Kirkbride Potts, with help from his wife Pamelia Logan Potts, designed and constructed this large and stately building between 1850 and 1858. He patterned it after the Classical Revival style he knew in his home state of Pennsylvania; however, he built it with local labor and native materials. Lumber for siding and trim, bricks for chimneys, and laths and plaster for walls were designed and finished on site. Only doors, mantels, and glass window panes were factory made and shipped up the Arkansas River.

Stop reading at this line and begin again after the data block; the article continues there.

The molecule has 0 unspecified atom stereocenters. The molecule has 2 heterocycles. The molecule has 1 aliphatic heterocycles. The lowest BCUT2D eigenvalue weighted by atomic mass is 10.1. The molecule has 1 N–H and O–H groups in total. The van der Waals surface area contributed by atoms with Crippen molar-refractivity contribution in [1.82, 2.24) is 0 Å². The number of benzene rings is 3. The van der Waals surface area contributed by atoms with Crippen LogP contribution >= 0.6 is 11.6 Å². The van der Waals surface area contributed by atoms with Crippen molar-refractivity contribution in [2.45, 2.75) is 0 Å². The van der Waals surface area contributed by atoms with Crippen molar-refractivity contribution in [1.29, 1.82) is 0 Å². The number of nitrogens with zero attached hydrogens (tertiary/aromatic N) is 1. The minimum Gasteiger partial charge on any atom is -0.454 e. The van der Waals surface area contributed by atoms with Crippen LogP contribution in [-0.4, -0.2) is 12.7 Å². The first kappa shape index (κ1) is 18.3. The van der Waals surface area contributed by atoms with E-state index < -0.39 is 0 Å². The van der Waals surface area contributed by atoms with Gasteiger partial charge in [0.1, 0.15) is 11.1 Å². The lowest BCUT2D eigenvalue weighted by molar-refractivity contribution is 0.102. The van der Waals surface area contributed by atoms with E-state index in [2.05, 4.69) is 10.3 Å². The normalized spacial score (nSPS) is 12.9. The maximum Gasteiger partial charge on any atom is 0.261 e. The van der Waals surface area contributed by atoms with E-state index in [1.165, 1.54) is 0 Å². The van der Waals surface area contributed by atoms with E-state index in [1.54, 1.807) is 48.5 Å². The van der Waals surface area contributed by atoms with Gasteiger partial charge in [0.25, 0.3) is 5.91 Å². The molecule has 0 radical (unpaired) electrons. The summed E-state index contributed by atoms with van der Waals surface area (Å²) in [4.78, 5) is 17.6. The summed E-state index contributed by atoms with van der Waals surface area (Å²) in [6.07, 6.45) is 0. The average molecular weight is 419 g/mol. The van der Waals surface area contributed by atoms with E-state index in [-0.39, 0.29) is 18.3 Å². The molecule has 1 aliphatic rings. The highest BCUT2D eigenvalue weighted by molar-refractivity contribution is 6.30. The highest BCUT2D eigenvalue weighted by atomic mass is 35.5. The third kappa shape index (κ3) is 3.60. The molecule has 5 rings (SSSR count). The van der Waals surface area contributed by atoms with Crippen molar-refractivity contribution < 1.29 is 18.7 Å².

The building served as a post office, a social and cultural center, an inn, overnight Butterfield Stage stop, and home. The Butterfield line closed at the beginning of the War in 1861. With the stage line gone and four years of devastating war and its aftermath, Potts Inn changed. The inn provided fine accommodations for early travelers and new customers. For example, it furnished food and lodging for surveyors and engineers working for the Little Rock and Fort Smith Railway Company. Pamelia Potts died August 5, 1878 and Kirkbride followed, November 27, 1879. Both are buried in Potts Cemetery overlooking the land of Galla Creek. Potts' descendants occupied the home until they sold it to the Pope County Historical Foundation in 1970.